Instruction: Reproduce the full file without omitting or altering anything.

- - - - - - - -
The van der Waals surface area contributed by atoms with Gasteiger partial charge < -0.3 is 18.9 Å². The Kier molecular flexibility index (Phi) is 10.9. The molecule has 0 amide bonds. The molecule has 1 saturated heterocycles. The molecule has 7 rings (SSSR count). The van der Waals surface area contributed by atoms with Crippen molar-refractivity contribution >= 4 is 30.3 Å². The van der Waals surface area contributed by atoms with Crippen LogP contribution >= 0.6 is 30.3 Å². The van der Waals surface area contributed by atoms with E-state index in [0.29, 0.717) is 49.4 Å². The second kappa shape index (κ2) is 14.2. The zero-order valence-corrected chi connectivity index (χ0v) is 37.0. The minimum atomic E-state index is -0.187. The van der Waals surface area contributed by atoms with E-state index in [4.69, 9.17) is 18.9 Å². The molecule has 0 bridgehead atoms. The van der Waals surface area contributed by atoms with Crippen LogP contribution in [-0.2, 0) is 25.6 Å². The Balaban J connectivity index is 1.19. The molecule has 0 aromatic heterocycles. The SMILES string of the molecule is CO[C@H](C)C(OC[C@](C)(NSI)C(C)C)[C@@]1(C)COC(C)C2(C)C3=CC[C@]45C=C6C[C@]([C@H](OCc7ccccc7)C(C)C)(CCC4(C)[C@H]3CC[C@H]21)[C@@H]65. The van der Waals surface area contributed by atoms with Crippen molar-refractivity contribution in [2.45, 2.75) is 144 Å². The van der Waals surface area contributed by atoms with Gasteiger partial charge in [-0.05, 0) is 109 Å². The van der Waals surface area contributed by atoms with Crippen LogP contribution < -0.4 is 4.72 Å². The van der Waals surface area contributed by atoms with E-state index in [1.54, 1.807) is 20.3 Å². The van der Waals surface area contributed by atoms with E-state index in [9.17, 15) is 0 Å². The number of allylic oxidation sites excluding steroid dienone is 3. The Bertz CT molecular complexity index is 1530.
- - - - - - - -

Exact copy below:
The van der Waals surface area contributed by atoms with Gasteiger partial charge < -0.3 is 18.9 Å². The Kier molecular flexibility index (Phi) is 10.9. The molecule has 0 amide bonds. The molecule has 1 saturated heterocycles. The molecule has 7 rings (SSSR count). The van der Waals surface area contributed by atoms with Crippen molar-refractivity contribution >= 4 is 30.3 Å². The van der Waals surface area contributed by atoms with Crippen LogP contribution >= 0.6 is 30.3 Å². The van der Waals surface area contributed by atoms with E-state index in [0.29, 0.717) is 49.4 Å². The second kappa shape index (κ2) is 14.2. The zero-order valence-corrected chi connectivity index (χ0v) is 37.0. The minimum atomic E-state index is -0.187. The van der Waals surface area contributed by atoms with E-state index in [4.69, 9.17) is 18.9 Å². The molecule has 0 bridgehead atoms. The van der Waals surface area contributed by atoms with Crippen LogP contribution in [-0.2, 0) is 25.6 Å². The Balaban J connectivity index is 1.19. The molecule has 0 aromatic heterocycles. The SMILES string of the molecule is CO[C@H](C)C(OC[C@](C)(NSI)C(C)C)[C@@]1(C)COC(C)C2(C)C3=CC[C@]45C=C6C[C@]([C@H](OCc7ccccc7)C(C)C)(CCC4(C)[C@H]3CC[C@H]21)[C@@H]65. The van der Waals surface area contributed by atoms with Crippen molar-refractivity contribution in [2.45, 2.75) is 144 Å². The van der Waals surface area contributed by atoms with Gasteiger partial charge in [-0.05, 0) is 109 Å². The van der Waals surface area contributed by atoms with Crippen LogP contribution < -0.4 is 4.72 Å². The van der Waals surface area contributed by atoms with E-state index in [1.54, 1.807) is 20.3 Å². The van der Waals surface area contributed by atoms with E-state index in [9.17, 15) is 0 Å². The number of allylic oxidation sites excluding steroid dienone is 3. The Bertz CT molecular complexity index is 1530.